Researchers are now finding more of those connections, Graff writes, and powerful analytical techniques are helping scientists mine ancient vessels to learn about the foods once prepared in them—from steaming stews to fermented beverages and cheese.

Earthenware pots were a game-changer, Dunne says, and people invented them multiple times in different places. Ceramic vessels helped change what people ate—they could boil meat for stews, for example, or cook tubers long enough to destroy toxins.

Scraps of pottery often litter archaeological sites. Akin to today’s ubiquitous plastic, earthenware is “the nonbiodegradable polymer of the ancient world,” says biogeochemist Richard Evershed, Dunne’s colleague at Bristol and a pioneer of analyzing organic residues left on ancient vessels. Evershed and colleagues have exploited the tendency of fats to cling to pottery fragments to snoop on what people were stewing long ago.

Boiling meat releases globules of melted fat that easily seep into the walls of pots, Evershed says. He made his first identification of fats, or lipids, from foods in ancient pottery around 30 years ago, in medieval shards from a site in England. The chemical fingerprints suggested the leaf wax of cabbage, which was likely stewed with meats, Dunne notes.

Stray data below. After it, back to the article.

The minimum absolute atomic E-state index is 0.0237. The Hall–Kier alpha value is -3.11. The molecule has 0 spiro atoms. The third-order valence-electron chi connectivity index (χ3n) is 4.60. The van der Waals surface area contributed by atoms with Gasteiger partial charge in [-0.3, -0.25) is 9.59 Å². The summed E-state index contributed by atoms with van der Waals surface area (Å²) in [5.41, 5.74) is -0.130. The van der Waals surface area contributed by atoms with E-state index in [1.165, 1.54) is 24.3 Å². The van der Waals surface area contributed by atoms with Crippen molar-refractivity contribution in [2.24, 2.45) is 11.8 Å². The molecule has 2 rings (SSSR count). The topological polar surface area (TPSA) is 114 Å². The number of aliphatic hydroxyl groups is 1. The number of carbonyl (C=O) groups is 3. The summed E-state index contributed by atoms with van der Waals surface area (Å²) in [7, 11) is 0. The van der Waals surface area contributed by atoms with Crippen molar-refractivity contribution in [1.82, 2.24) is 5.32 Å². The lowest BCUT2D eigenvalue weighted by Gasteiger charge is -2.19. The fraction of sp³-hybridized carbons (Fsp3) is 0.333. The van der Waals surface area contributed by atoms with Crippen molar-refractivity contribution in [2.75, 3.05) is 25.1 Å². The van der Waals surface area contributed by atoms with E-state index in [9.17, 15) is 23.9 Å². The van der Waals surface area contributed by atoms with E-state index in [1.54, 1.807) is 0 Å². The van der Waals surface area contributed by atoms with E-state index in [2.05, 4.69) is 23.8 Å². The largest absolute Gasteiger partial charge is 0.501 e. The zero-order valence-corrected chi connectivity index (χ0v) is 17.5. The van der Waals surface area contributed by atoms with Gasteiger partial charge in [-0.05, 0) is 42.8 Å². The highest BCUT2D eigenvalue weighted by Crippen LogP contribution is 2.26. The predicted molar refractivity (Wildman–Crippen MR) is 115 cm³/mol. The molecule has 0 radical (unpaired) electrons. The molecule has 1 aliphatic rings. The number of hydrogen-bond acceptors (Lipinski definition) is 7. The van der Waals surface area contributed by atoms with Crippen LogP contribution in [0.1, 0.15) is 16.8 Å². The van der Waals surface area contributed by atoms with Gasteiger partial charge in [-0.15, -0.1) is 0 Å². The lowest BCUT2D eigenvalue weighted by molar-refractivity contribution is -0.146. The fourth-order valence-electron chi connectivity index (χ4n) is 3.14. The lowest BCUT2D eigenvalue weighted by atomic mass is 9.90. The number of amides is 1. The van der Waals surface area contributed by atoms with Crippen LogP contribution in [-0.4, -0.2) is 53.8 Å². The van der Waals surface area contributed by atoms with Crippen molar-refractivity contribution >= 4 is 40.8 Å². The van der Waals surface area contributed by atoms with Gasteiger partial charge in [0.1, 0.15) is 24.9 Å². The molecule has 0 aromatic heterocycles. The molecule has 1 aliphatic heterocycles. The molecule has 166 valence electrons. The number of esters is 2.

In other work from the same site, the scientists identified a large number of pots dating from 950 to 1450 with signatures of dairy fat—probably from making cheese, Dunne says. No fat was detected on others, unearthed near a bygone bakehouse, and those pots are thought to have been used for baking bread. Tucking into stews, cheese, butter, and bread, “the medieval peasant wasn’t doing too badly,” Dunne says.

Lipid residues couldn’t be analyzed before the 1950s and the advent of gas chromatography, a method to detangle molecular mixtures. Coupling that technique with mass spectrometry, which helps identify molecules based on their mass, allowed researchers to detect and identify ages-old food remains. Researchers first applied this tag-team approach to archaeological artifacts in the 1970s.

These techniques have become still more sensitive and can now directly detect mere traces of chemicals. Recently, Evershed and colleagues reported the use of radiocarbon dating to find the age of leftover lipids in artifacts from as long as about 7,300 years ago. Previously, archaeologists couldn’t use radiocarbon dating on cooking residues, and had to infer their age by dating other evidence from the site, such as bones.

Such information also reassures researchers that the material they’re analyzing is actually ancient and isn’t just contamination. “If you’re dealing with something that’s been buried in the ground for thousands of years,” you have to think about that possibility, Evershed says. Molecules that look like they came from food could actually be from the soil surrounding an artifact—or may have been introduced by unwitting excavators who handled pottery without gloves or stored it improperly. Evershed recalls a shard stored in a cheese box: not ideal for an item being analyzed for food remains.